It is the peak of the century riding season, and so far, I haven’t even begun getting into any events. DMD was this weekend, Wildflower is also this weekend, so I decided to tackle L’Etape du California, which does the same route that ATOC Stage 7 will be doing. I didn’t really decide until Friday night, and the ride was Sunday.
As part of the registration process, they required everyone to sit through a safety talk first, then register. They wanted to stress that this is not a race, and to point out the danger areas.
Since I had to drive this far, I might as well bring my bike and do a quick Patterson Pass loop, and do part of tomorrow’s course. Good thing I did, acclimated my body to the heat. It was friggin hot out there, and no wind.
Okay, Sunday morning and it’s a mass start at 7 am. The turnout was a little less than they expected .. 300, and they were expecting 1000. I was up near the front with all sorts of racer types. We rolled out pretty quickly, with a brisk pace. I started wondering what did I get myself into. People were passing me left and right. Even more people past me going up Morgan Territory.
Morgan Territory is the first climb of the day. We normally descend down this road and we call it the plunge. However this time we’re climbing it. Epic. After we crest this, it’s down the hill on the other side. This is a rough surface, and I know others are hurting, because all the different bumps. My Volagi did just fine, absorbing then all, making it a bit more comfortable than if I brought the Seven. One thing that was annoying was a slow descender, and wouldn’t allow many to pass. Took me awhile, but I finally passed him. Sheesh!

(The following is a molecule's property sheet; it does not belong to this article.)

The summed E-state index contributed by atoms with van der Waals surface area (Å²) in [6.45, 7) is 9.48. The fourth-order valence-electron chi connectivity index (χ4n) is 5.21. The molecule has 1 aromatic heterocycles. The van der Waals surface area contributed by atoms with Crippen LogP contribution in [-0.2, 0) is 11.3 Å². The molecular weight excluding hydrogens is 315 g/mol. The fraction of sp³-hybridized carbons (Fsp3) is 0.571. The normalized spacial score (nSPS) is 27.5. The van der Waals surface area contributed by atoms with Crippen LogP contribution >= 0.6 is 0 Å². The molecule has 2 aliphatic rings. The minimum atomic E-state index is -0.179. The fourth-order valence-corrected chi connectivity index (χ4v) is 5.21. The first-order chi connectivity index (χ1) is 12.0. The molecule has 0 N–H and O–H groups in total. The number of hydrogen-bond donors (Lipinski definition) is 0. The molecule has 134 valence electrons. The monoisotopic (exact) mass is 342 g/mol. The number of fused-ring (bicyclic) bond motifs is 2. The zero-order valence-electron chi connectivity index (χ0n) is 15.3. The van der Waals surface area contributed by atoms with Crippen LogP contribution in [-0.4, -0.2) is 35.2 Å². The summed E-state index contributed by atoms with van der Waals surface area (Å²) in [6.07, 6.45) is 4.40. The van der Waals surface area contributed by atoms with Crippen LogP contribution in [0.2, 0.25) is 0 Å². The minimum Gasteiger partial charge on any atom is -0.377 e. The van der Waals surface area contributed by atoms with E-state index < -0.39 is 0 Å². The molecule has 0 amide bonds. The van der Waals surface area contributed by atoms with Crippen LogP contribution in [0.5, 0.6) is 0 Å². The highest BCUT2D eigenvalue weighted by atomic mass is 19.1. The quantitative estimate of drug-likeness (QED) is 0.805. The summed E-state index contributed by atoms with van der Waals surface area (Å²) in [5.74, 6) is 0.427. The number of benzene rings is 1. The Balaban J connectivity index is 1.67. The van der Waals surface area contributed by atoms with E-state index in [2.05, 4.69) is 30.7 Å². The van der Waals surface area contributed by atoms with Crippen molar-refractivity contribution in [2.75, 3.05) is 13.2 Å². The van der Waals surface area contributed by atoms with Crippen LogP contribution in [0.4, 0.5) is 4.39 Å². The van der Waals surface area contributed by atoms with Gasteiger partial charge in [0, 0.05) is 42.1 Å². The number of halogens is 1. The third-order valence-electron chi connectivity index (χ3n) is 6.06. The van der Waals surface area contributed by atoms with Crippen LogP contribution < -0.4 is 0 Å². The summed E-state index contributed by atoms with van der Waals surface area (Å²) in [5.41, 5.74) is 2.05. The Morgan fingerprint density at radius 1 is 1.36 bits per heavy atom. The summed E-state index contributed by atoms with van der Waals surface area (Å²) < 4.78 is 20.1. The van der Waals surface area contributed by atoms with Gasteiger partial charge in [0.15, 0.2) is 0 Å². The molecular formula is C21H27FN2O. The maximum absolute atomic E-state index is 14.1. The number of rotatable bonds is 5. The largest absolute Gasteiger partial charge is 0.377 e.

At the bottom, rest stop #1. They need to learn how to support social rides as they only had 1 porta potty. This added time to the wait. This was also the only rest stop until the finish which had bread for pbj. Epic fail.
From here, the route to the next climb would be pretty flat, out Marsh Creek onto the city of Byron. There is nothing out here, and it’s brown. Nothing scenic about this, but at least it didn’t stink. I latched onto a pelaton of about 8 riders. Nice pace, not too fast so I didn’t blow myself up, but brisk enough to make some good time.
Rest stop 2 is at the base of the Patterson Pass climb. This is their second time doing this in two days. I conserved my energy in preparation for this. It was about 10 am when I started the climb, which is a lot better than 1 pm, which is when I started this yesterday. I did do a lot better. There still was not much wind. This is Patterson Pass, which usually had wind. For once I was wishing